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Chapter 3 : Population Dynamics of Bacterial Pathogens
Category: Bacterial Pathogenesis; Microbial Genetics and Molecular Biology
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Human bacterial pathogens reflect the great diversity of the prokaryotic world, and it is intriguing that there are examples of genetically unrelated bacteria that have adopted similar ways of exploiting humans as an ecological niche. The population dynamics of obligate bacterial pathogens and commensals in humans are greatly influenced by the mechanisms by which the bacteria spread among hosts as, to persist in a given host population, such organisms must transmit effectively. Populations of certain bacterial pathogens are genetically highly diverse (e.g., Neisseria meningitidis and the enteric pathogen Campylobacter jejuni), while others, such as M. tuberculosis and Bordetella pertussis, are remarkably uniform. Population diversity is represented, at least to some degree, in the collections of pure cultures that are available for many bacterial pathogens, some of which span many decades and large geographical areas. The chapter focuses on models on bacterial population structure. Despite recent advances, however, there remains a paucity of the parametric descriptions of bacterial population structure, evolution, and epidemiology that are necessary to make the robust predictions required for both fundamental research and the design and implementation of intervention strategies. It is in these areas where the next developments in the analysis of bacterial pathogen populations are most urgently needed, and, as many of the tools for this work are now available, the prospects of developments in this area are especially exciting.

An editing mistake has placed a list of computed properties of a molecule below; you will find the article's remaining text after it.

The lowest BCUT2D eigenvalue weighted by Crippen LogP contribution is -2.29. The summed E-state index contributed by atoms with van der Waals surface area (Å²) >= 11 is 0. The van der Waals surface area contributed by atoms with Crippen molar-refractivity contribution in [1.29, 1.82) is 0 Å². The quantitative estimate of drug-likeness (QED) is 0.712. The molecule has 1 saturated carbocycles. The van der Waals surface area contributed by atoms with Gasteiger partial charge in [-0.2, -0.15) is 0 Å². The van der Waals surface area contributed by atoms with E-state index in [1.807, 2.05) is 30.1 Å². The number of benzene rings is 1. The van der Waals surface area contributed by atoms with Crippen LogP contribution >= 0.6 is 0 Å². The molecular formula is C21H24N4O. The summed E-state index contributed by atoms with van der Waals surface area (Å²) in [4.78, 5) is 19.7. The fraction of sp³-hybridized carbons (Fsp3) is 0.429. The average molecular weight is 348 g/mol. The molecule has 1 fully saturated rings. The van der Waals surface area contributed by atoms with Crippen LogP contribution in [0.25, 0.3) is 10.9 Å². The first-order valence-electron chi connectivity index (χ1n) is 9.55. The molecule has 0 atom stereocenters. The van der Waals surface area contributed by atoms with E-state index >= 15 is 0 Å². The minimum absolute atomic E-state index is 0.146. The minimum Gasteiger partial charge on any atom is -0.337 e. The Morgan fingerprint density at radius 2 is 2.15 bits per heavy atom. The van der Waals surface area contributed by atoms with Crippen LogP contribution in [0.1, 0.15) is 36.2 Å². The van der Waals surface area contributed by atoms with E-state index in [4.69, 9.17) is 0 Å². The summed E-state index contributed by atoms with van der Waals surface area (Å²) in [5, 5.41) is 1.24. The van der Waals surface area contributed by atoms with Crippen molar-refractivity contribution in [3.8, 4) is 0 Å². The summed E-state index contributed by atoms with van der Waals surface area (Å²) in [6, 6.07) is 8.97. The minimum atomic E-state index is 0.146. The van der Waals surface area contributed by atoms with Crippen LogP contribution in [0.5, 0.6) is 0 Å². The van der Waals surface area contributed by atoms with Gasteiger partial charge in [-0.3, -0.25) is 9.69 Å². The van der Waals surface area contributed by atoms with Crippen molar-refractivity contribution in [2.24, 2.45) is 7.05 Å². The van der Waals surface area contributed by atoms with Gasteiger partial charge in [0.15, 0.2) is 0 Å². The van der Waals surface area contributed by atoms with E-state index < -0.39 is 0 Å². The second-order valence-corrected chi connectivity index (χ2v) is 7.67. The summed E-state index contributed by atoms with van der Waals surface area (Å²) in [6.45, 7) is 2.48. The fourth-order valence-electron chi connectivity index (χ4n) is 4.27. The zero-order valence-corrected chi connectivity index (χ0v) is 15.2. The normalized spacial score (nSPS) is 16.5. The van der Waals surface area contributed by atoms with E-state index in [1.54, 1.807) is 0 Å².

The evolution of bacterial populations. Simulated nucleotide sequence data sets are used to illustrate the phylogenetic processes that influence the structure of microbial populations. (A) A strictly clonal population, where new alleles appear as a result of mutations that accumulate by vertical transmission of genetic material. (B) Illustration of how a bifurcating phylogeny can be disrupted by the exchange of genetic material between distantly related strains. (C) Frequent recombination among members of a population can lead to a blurring of phylogenetic relationships, with multiple possible evolutionary pathways between strains ( 58 ).
Selective and demographic effects on bacterial population structure. Novel genetic variants (represented in the figure by different shading) arise in a population as a result of mutation. Mechanisms that facilitate genetic exchange between organisms lead to reassortment of this variation into new genotypes. (I) Stochastic events such as population bottlenecks or periodic selection can lead to a reduction in the population diversity that is often accompanied by a decline in population size. (II) Reproductive isolation may result from ecological separation of a subpopulation (e.g., following adaptation to a new niche). (III) An increase in frequency in the population of a highly successful clone results in an “epidemic” population structure.
Sampling bacterial pathogen populations. Some bacterial pathogen populations are highly diverse, with only a subset of extant genotypes associated with disease. In this case, a collection of disease isolates will be unrepresentative of the diversity present in the whole population (i). A sampling strategy designed to target the whole population can help redress biased strain collections and provide insights into the mechanisms of pathogenicity (ii).